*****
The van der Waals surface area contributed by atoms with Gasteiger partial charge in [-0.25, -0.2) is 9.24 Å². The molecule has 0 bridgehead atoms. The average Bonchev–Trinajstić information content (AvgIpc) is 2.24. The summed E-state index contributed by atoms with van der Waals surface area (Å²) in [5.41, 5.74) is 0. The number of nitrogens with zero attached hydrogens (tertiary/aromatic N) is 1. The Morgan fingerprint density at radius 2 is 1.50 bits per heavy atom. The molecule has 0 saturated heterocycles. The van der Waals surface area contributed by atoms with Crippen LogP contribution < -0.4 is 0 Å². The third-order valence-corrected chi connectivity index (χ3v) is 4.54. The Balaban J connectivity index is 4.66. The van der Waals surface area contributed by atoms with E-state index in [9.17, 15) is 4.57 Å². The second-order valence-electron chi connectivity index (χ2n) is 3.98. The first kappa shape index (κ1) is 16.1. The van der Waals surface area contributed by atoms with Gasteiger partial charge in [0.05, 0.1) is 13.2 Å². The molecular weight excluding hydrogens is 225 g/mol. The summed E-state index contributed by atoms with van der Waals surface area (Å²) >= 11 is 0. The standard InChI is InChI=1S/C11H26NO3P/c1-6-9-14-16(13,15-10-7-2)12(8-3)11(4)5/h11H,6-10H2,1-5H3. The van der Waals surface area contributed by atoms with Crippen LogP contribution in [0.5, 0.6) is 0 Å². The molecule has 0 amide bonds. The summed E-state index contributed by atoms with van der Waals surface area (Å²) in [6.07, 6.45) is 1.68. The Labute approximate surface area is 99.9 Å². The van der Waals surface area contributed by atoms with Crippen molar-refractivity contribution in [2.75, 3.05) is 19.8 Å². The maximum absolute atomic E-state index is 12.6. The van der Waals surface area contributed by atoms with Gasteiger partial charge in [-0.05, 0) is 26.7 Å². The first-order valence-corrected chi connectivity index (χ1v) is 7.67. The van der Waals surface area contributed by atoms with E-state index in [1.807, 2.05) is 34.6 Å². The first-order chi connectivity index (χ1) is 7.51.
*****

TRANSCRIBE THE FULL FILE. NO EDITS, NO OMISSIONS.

The van der Waals surface area contributed by atoms with Gasteiger partial charge in [-0.25, -0.2) is 9.24 Å². The molecule has 0 bridgehead atoms. The average Bonchev–Trinajstić information content (AvgIpc) is 2.24. The summed E-state index contributed by atoms with van der Waals surface area (Å²) in [5.41, 5.74) is 0. The number of nitrogens with zero attached hydrogens (tertiary/aromatic N) is 1. The Morgan fingerprint density at radius 2 is 1.50 bits per heavy atom. The molecule has 0 saturated heterocycles. The van der Waals surface area contributed by atoms with Crippen LogP contribution < -0.4 is 0 Å². The third-order valence-corrected chi connectivity index (χ3v) is 4.54. The Balaban J connectivity index is 4.66. The van der Waals surface area contributed by atoms with E-state index in [9.17, 15) is 4.57 Å². The second-order valence-electron chi connectivity index (χ2n) is 3.98. The first kappa shape index (κ1) is 16.1. The van der Waals surface area contributed by atoms with Gasteiger partial charge in [0.05, 0.1) is 13.2 Å². The molecular weight excluding hydrogens is 225 g/mol. The summed E-state index contributed by atoms with van der Waals surface area (Å²) >= 11 is 0. The standard InChI is InChI=1S/C11H26NO3P/c1-6-9-14-16(13,15-10-7-2)12(8-3)11(4)5/h11H,6-10H2,1-5H3. The van der Waals surface area contributed by atoms with Crippen LogP contribution in [0.5, 0.6) is 0 Å². The molecule has 0 amide bonds. The summed E-state index contributed by atoms with van der Waals surface area (Å²) in [6.07, 6.45) is 1.68. The Labute approximate surface area is 99.9 Å². The van der Waals surface area contributed by atoms with Crippen molar-refractivity contribution in [2.75, 3.05) is 19.8 Å². The maximum absolute atomic E-state index is 12.6. The van der Waals surface area contributed by atoms with Gasteiger partial charge in [-0.05, 0) is 26.7 Å². The first-order valence-corrected chi connectivity index (χ1v) is 7.67. The van der Waals surface area contributed by atoms with E-state index in [1.807, 2.05) is 34.6 Å². The first-order chi connectivity index (χ1) is 7.51.